&f false Entry for Izola in the Lonely Planet Guide to Slovenia Then Istria became part of the Kingdom of Italy (Kingdom of Italy (1861–1946)), until Italian capitulation (Armistice between Italy and Allied armed forces) in September 1943, whereupon control passed to Germany. Izola was liberated by a naval unit from Koper at the end of April 1945. After the end of World War II, Izola was part of Zone B of the provisionally independent Free Territory of Trieste; after the ''de facto'' dissolution of the Free Territory in 1954 it was incorporated into Slovenia (Socialist Republic of Slovenia), then a part of Yugoslavia (Socialist Federal Republic of Yugoslavia). Izola Municipality site The newly defined Italo-Yugoslav border (Free Territory of Trieste) saw the migration of many people from one side to the other. In Izola's case, many Italian speakers chose to leave, and in their place Slovenian-speaking people from neighbouring villages settled in the town. In 1989, Slovenia (Socialist Republic of Slovenia) and Croatia (Socialist Republic of Croatia) were the first federal republics to cease observing the holiday. Other seceded republics followed suit as Yugoslavia dissolved (Breakup of Yugoslavia). Federal Republic of Yugoslavia kept the holiday until 2002. Gorizia and Gradisca thus ceased to exist as a unified historical region. Its Yugoslav portion became an integral part of the Socialist Republic of Slovenia: most of its territory was included in the Goriška region, except for the Kras plateau which was incorporated into the Littoral-Kras statistical region. A new urban center, called Nova Gorica ("New Gorizia") was built between the late 1940s and in the early 1950s. The Italian portion became part of the Friuli-Venezia Giulia autonomous region, mostly included in the Province of Gorizia. Parallel to the same process, Slovenia (Socialist Republic of Slovenia) witnessed a policy of gradual liberalization since 1984, not unlike the Soviet Perestroika. This provoked tensions between the League of Communists of Slovenia on one side, and the central Yugoslav Party and the Federal Army (Yugoslav People's Army) on the other side. In mid May 1988, the Peasant Union of Slovenia was organized as the first non-Communist political organization in the country. Later in the same month, the Yugoslav Army arrested four Slovenian journalists of the alternative magazine ''Mladina'', accusing them of revealing state secrets. The so-called Ljubljana trial triggered mass protests in Ljubljana and other Slovenian cities. The Committee for the Defence of Human Rights was established as the platform of all major non-Communist political movements. By early 1989, several anti-Communist political parties were already openly functioning, challenging the hegemony of the Slovenian Communists. Soon, the Slovenian Communists, pressured by their own civil society, entered in conflict with the Serbian Communist leadership. *Albanians are committing genocide against Serbs in Kosovo (Socialist Autonomous Province of Kosovo) (pgs. 41, 56 of memorandum) *Slovenia (Socialist Republic of Slovenia) and Croatia (Socialist Republic of Croatia) are taking control of the Serbian economy. Yugoslavia (Socialist Federal Republic of Yugoslavia) is taking industry out of Serbia (Socialist Republic of Serbia) (pg. 42) *There is need for constitutional changes of Yugoslavia (Constitution of Yugoslavia) because of its unfair mistreating and weakening of Serbia (pg. 46) Life He was born in Maribor, an industrial center in what was then the Yugoslav (Yugoslavia) Socialist Republic of Slovenia. His father, originally from the Prekmurje region, was a former partisan (Partisans (Yugoslavia)). Jančar studied law in his home town. While a student, he became chief editor of the student journal ''Katedra''; he soon came in conflict with the Communist (Communist Party of Slovenia) establishment because he published some articles critical of the ruling regime. He had to leave the journal. He soon found a job as an assistant at the Maribor daily newspaper ''Večer (Večer (Maribor))''. In 1974 he was arrested by Yugoslav (Socialist Federal Republic of Yugoslavia) authorities for bringing to Yugoslavia a booklet entitled ''V Rogu ležimo pobiti'' (''We Lie Killed in the Rog Forest''), which he had bought in nearby Austria and lent to some friends. The booklet was a survivor's account of the Kočevski Rog massacres of the Slovene Home Guard war prisoners perpetrated by Josip Broz Tito's regime in May 1945. He was sentenced to a year's imprisonment for "spreading hostile propaganda" but was released after three months. Immediately after his release he was called up for military service in southern Serbia, where he was subjected to systematic harassment by his superiors due to his "criminal file".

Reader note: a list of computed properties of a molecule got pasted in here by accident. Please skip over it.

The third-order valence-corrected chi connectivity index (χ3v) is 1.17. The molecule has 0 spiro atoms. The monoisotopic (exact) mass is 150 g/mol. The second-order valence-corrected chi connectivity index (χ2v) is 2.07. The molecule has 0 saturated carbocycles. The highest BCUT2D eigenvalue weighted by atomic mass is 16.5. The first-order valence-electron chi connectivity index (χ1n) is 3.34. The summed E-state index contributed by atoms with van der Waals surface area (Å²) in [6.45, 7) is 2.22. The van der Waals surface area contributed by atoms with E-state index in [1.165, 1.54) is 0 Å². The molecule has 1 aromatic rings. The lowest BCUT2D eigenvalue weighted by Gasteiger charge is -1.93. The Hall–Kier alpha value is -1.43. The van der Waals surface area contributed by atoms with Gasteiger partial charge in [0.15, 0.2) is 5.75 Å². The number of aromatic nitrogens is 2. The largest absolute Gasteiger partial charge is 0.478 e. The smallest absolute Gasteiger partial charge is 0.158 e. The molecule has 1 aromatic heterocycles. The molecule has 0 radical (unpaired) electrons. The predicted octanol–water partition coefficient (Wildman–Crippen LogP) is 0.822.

F1 boss Bernie Ecclestone's Divorce Finalized Yahoo Sports, 11 March 2009 * WikiPedia:Rijeka Dmoz:Regional Europe Croatia Localities Rijeka Commons:Rijeka